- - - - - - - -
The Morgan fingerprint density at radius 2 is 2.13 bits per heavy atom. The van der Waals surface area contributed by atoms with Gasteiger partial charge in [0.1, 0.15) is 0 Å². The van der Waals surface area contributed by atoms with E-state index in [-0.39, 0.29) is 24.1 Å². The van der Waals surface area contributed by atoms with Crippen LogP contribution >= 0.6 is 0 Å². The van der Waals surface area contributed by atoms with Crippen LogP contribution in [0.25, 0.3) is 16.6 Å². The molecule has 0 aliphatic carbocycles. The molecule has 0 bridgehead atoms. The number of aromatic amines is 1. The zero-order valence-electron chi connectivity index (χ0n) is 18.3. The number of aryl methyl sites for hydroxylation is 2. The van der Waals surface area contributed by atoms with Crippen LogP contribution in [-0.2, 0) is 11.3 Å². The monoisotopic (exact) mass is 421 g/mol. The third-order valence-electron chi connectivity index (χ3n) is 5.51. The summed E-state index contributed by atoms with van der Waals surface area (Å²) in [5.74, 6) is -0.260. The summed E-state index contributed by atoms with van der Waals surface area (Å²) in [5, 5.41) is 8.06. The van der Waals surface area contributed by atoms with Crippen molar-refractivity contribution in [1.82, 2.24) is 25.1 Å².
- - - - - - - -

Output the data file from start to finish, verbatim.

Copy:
The Morgan fingerprint density at radius 2 is 2.13 bits per heavy atom. The van der Waals surface area contributed by atoms with Gasteiger partial charge in [0.1, 0.15) is 0 Å². The van der Waals surface area contributed by atoms with E-state index in [-0.39, 0.29) is 24.1 Å². The van der Waals surface area contributed by atoms with Crippen LogP contribution >= 0.6 is 0 Å². The van der Waals surface area contributed by atoms with Crippen LogP contribution in [0.25, 0.3) is 16.6 Å². The molecule has 0 aliphatic carbocycles. The molecule has 0 bridgehead atoms. The number of aromatic amines is 1. The zero-order valence-electron chi connectivity index (χ0n) is 18.3. The number of aryl methyl sites for hydroxylation is 2. The van der Waals surface area contributed by atoms with Crippen LogP contribution in [-0.2, 0) is 11.3 Å². The monoisotopic (exact) mass is 421 g/mol. The third-order valence-electron chi connectivity index (χ3n) is 5.51. The summed E-state index contributed by atoms with van der Waals surface area (Å²) in [5.74, 6) is -0.260. The summed E-state index contributed by atoms with van der Waals surface area (Å²) in [5, 5.41) is 8.06. The van der Waals surface area contributed by atoms with Crippen molar-refractivity contribution in [1.82, 2.24) is 25.1 Å².